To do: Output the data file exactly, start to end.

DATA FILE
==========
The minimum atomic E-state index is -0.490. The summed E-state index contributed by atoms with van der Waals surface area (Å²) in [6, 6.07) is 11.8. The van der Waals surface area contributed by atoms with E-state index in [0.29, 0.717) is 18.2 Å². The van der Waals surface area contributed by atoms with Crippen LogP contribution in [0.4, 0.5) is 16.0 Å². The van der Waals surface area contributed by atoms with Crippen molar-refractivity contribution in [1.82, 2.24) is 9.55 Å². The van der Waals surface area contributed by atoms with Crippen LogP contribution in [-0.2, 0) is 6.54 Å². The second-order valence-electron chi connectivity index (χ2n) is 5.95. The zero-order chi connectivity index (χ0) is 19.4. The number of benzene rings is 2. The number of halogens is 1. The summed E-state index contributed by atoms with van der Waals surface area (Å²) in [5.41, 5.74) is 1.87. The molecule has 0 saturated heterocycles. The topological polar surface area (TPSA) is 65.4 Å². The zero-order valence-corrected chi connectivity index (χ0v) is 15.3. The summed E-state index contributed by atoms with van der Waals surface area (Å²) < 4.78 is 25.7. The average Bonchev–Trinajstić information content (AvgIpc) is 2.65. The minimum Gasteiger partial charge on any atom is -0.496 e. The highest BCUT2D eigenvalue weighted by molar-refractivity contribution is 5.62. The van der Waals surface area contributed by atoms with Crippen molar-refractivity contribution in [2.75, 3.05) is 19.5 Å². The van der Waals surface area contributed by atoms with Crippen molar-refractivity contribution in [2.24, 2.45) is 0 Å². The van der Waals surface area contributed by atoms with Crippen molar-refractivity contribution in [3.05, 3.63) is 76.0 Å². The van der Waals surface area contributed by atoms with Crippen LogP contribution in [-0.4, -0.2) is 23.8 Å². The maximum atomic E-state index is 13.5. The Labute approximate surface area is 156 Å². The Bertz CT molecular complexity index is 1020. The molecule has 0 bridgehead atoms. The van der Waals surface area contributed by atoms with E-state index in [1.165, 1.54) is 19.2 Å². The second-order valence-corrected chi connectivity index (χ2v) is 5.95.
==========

The minimum atomic E-state index is -0.490. The summed E-state index contributed by atoms with van der Waals surface area (Å²) in [6, 6.07) is 11.8. The van der Waals surface area contributed by atoms with E-state index in [0.29, 0.717) is 18.2 Å². The van der Waals surface area contributed by atoms with Crippen LogP contribution in [0.4, 0.5) is 16.0 Å². The van der Waals surface area contributed by atoms with Crippen molar-refractivity contribution in [1.82, 2.24) is 9.55 Å². The van der Waals surface area contributed by atoms with Crippen LogP contribution in [-0.2, 0) is 6.54 Å². The second-order valence-electron chi connectivity index (χ2n) is 5.95. The zero-order chi connectivity index (χ0) is 19.4. The number of benzene rings is 2. The number of halogens is 1. The summed E-state index contributed by atoms with van der Waals surface area (Å²) in [5.41, 5.74) is 1.87. The molecule has 0 saturated heterocycles. The topological polar surface area (TPSA) is 65.4 Å². The zero-order valence-corrected chi connectivity index (χ0v) is 15.3. The summed E-state index contributed by atoms with van der Waals surface area (Å²) < 4.78 is 25.7. The average Bonchev–Trinajstić information content (AvgIpc) is 2.65. The minimum Gasteiger partial charge on any atom is -0.496 e. The highest BCUT2D eigenvalue weighted by molar-refractivity contribution is 5.62. The van der Waals surface area contributed by atoms with Crippen molar-refractivity contribution in [2.75, 3.05) is 19.5 Å². The van der Waals surface area contributed by atoms with Crippen molar-refractivity contribution in [2.24, 2.45) is 0 Å². The van der Waals surface area contributed by atoms with Crippen molar-refractivity contribution in [3.05, 3.63) is 76.0 Å². The van der Waals surface area contributed by atoms with Crippen LogP contribution in [-0.4, -0.2) is 23.8 Å². The maximum atomic E-state index is 13.5. The Labute approximate surface area is 156 Å². The Bertz CT molecular complexity index is 1020. The molecule has 0 bridgehead atoms. The van der Waals surface area contributed by atoms with E-state index in [1.165, 1.54) is 19.2 Å². The second-order valence-corrected chi connectivity index (χ2v) is 5.95.